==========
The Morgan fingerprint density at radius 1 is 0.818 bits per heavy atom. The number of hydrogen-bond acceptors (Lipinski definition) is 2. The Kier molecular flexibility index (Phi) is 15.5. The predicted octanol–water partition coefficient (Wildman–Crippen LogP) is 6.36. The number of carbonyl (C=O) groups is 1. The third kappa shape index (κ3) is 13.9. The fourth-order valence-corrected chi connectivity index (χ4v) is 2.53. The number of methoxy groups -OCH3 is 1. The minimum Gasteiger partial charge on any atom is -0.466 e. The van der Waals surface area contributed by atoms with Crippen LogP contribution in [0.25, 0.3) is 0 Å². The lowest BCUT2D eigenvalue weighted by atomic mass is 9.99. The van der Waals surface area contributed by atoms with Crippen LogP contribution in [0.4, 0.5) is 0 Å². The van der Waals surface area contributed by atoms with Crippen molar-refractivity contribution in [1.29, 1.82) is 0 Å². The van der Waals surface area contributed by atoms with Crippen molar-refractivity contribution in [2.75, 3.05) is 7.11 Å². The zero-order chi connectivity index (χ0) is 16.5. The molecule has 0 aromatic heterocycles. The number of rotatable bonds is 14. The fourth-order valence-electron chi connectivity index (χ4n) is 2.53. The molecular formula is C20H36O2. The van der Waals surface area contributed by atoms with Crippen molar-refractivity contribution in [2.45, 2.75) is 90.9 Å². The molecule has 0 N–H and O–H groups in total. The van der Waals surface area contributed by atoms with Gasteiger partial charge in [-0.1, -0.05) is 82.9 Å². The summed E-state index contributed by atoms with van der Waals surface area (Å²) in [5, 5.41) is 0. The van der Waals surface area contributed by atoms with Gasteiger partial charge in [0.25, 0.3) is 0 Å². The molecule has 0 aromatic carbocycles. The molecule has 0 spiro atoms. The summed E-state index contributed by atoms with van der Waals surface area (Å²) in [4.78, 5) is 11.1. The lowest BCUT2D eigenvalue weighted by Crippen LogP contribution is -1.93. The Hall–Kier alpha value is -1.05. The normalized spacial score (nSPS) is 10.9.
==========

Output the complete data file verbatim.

The Morgan fingerprint density at radius 1 is 0.818 bits per heavy atom. The number of hydrogen-bond acceptors (Lipinski definition) is 2. The Kier molecular flexibility index (Phi) is 15.5. The predicted octanol–water partition coefficient (Wildman–Crippen LogP) is 6.36. The number of carbonyl (C=O) groups is 1. The third kappa shape index (κ3) is 13.9. The fourth-order valence-corrected chi connectivity index (χ4v) is 2.53. The number of methoxy groups -OCH3 is 1. The minimum Gasteiger partial charge on any atom is -0.466 e. The van der Waals surface area contributed by atoms with Crippen LogP contribution in [0.25, 0.3) is 0 Å². The lowest BCUT2D eigenvalue weighted by atomic mass is 9.99. The van der Waals surface area contributed by atoms with Crippen LogP contribution in [0.4, 0.5) is 0 Å². The van der Waals surface area contributed by atoms with Crippen molar-refractivity contribution in [1.29, 1.82) is 0 Å². The van der Waals surface area contributed by atoms with Crippen molar-refractivity contribution in [2.75, 3.05) is 7.11 Å². The zero-order chi connectivity index (χ0) is 16.5. The molecule has 0 aromatic heterocycles. The number of rotatable bonds is 14. The fourth-order valence-electron chi connectivity index (χ4n) is 2.53. The molecular formula is C20H36O2. The van der Waals surface area contributed by atoms with Crippen molar-refractivity contribution in [2.45, 2.75) is 90.9 Å². The molecule has 0 N–H and O–H groups in total. The van der Waals surface area contributed by atoms with Gasteiger partial charge in [-0.1, -0.05) is 82.9 Å². The summed E-state index contributed by atoms with van der Waals surface area (Å²) in [5, 5.41) is 0. The van der Waals surface area contributed by atoms with Gasteiger partial charge in [0.25, 0.3) is 0 Å². The molecule has 0 aromatic carbocycles. The molecule has 0 spiro atoms. The summed E-state index contributed by atoms with van der Waals surface area (Å²) in [4.78, 5) is 11.1. The lowest BCUT2D eigenvalue weighted by Crippen LogP contribution is -1.93. The Hall–Kier alpha value is -1.05. The normalized spacial score (nSPS) is 10.9.